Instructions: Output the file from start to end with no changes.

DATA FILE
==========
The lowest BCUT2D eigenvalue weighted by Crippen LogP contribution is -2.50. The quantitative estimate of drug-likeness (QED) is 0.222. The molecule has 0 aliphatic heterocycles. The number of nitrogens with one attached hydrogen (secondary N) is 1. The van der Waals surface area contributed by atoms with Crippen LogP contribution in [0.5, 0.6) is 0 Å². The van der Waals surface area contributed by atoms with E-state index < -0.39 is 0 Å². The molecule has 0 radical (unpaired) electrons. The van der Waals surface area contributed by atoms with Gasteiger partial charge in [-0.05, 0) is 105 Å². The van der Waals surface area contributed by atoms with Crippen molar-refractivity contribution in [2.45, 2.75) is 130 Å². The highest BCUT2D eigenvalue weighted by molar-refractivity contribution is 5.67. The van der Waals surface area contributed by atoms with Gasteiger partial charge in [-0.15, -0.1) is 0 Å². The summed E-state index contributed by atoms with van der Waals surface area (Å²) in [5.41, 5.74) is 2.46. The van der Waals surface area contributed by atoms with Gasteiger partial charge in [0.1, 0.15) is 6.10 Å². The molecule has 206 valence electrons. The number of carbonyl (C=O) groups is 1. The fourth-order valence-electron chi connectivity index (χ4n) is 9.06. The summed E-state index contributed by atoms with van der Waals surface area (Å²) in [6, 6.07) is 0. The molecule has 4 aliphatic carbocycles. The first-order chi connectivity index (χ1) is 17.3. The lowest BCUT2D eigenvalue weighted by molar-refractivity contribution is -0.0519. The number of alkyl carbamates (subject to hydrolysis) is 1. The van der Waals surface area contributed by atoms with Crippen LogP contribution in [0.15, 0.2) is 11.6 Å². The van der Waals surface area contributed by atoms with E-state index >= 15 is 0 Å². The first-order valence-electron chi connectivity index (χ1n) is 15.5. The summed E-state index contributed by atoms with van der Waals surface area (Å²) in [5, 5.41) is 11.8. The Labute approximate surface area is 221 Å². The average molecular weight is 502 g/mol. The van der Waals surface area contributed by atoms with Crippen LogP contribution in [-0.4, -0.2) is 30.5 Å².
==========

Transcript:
The lowest BCUT2D eigenvalue weighted by Crippen LogP contribution is -2.50. The quantitative estimate of drug-likeness (QED) is 0.222. The molecule has 0 aliphatic heterocycles. The number of nitrogens with one attached hydrogen (secondary N) is 1. The van der Waals surface area contributed by atoms with Crippen LogP contribution in [0.5, 0.6) is 0 Å². The van der Waals surface area contributed by atoms with E-state index < -0.39 is 0 Å². The molecule has 0 radical (unpaired) electrons. The van der Waals surface area contributed by atoms with Gasteiger partial charge in [-0.05, 0) is 105 Å². The van der Waals surface area contributed by atoms with Crippen molar-refractivity contribution in [2.45, 2.75) is 130 Å². The highest BCUT2D eigenvalue weighted by molar-refractivity contribution is 5.67. The van der Waals surface area contributed by atoms with Gasteiger partial charge in [-0.15, -0.1) is 0 Å². The summed E-state index contributed by atoms with van der Waals surface area (Å²) in [5.41, 5.74) is 2.46. The van der Waals surface area contributed by atoms with Gasteiger partial charge in [0.1, 0.15) is 6.10 Å². The molecule has 206 valence electrons. The number of carbonyl (C=O) groups is 1. The fourth-order valence-electron chi connectivity index (χ4n) is 9.06. The summed E-state index contributed by atoms with van der Waals surface area (Å²) in [6, 6.07) is 0. The molecule has 4 aliphatic carbocycles. The first-order chi connectivity index (χ1) is 17.3. The lowest BCUT2D eigenvalue weighted by molar-refractivity contribution is -0.0519. The number of alkyl carbamates (subject to hydrolysis) is 1. The van der Waals surface area contributed by atoms with Crippen LogP contribution in [0.15, 0.2) is 11.6 Å². The van der Waals surface area contributed by atoms with E-state index >= 15 is 0 Å². The first-order valence-electron chi connectivity index (χ1n) is 15.5. The summed E-state index contributed by atoms with van der Waals surface area (Å²) in [5, 5.41) is 11.8. The Labute approximate surface area is 221 Å². The average molecular weight is 502 g/mol. The van der Waals surface area contributed by atoms with Crippen LogP contribution in [-0.4, -0.2) is 30.5 Å².